Bracing & Restraint

A full-scale truss bracing demo was an eye-catching feature of the BCMC 2017 show floor.

If you’ve been in the truss industry for any length of time, there’s one phone call you absolutely dread receiving: “We have a problem; your trusses collapsed!”

Is there a detailed table for gable studs that gives the maximum length a vertical member can be before a lateral brace is required?

We are finding it difficult to design permanent diagonal bracing for scissors trusses. The truss is often only a few feet in depth, which does not provide adequate room for diagonal bracing. Has SBCA come up with recommendations for permanent bracing of scissors trusses?

Are there any associations that have recommendations for the installation of wood trusses?

It is critical that permanent top chord bracing is supplied by proper nailing of the valley truss bottom chords to the carrying truss top chords, through purlins or properly installed rated roof sheathing. If the sheathing is not carried through under the valley framing, then the permanent top chord bracing must be supplied in another manner.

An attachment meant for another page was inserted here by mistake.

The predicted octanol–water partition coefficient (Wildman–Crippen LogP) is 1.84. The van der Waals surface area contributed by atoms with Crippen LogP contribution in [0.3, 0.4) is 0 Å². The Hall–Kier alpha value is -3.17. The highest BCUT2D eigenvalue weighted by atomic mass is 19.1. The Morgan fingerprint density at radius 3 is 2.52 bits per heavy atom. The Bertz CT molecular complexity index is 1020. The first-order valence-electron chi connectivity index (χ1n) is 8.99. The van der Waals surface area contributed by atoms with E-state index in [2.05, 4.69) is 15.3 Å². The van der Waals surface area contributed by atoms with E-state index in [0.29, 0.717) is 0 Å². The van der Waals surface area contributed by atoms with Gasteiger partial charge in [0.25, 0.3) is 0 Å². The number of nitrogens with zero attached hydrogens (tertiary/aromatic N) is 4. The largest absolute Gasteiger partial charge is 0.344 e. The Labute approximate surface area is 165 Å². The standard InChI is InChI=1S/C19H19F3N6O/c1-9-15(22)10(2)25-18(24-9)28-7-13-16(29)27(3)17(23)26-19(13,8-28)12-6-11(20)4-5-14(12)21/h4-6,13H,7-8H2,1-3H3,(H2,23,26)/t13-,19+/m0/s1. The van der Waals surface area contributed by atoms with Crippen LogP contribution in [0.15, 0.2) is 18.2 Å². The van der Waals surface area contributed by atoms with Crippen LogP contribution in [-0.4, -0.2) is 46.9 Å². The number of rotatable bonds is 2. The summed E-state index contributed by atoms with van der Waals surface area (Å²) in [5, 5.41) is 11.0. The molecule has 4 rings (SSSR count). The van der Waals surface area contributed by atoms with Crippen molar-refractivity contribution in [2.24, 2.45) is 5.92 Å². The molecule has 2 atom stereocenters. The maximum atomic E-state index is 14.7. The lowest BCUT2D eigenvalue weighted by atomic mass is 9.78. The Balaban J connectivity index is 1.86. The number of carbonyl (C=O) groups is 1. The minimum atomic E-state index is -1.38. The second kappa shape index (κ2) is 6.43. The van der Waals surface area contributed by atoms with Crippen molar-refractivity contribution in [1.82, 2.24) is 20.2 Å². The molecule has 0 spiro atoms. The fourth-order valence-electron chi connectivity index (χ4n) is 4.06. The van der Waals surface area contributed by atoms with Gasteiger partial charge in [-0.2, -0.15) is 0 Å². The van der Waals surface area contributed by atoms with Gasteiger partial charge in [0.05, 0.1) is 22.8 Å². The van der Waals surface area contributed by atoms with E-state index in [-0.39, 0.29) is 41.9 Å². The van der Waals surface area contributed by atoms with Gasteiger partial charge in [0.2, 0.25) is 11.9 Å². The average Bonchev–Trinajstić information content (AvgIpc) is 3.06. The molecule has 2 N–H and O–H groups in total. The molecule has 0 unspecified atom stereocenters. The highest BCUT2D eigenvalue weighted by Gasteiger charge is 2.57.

How much OSB can be stacked on a floor deck without damaging the trusses?

Manufactured gable ends are actually frames even though they are often referred to as trusses. The webs are “studs” oriented vertically and usually spaced at 12, 16 or 24 in. O.C. The gable end frame is designed to transfer vertical loads from the roof to the continuous bearing wall below. Another way gable end frames are different from trusses placed in the interior of the structure is that frames experience perpendicular wind loads. The sheathed frame transfers the wind loads to the roof and ceiling diaphragms and vice versa.

I am looking for strongback bracing requirements for a 12 in. deep residential floor system with trusses in lengths up to 19 ft. Can the strongback bracing end at a truss without tying into an end wall? For instance, can three trusses of a type be tied together by strongbacks, then the next series of different trusses be tied together without having to be tied back to the previous type of trusses?

Some building designers believe that gable end webs need to be L-braced to 90% of the web length, which sounds fine. However, they spec that scissors gable end webs need to be braced to 100% of the web length. That means that in the field they are notching the braces to fit around top and bottom chords – you can imagine how difficult that can be. Is that necessary or even the intent of the web L-bracing?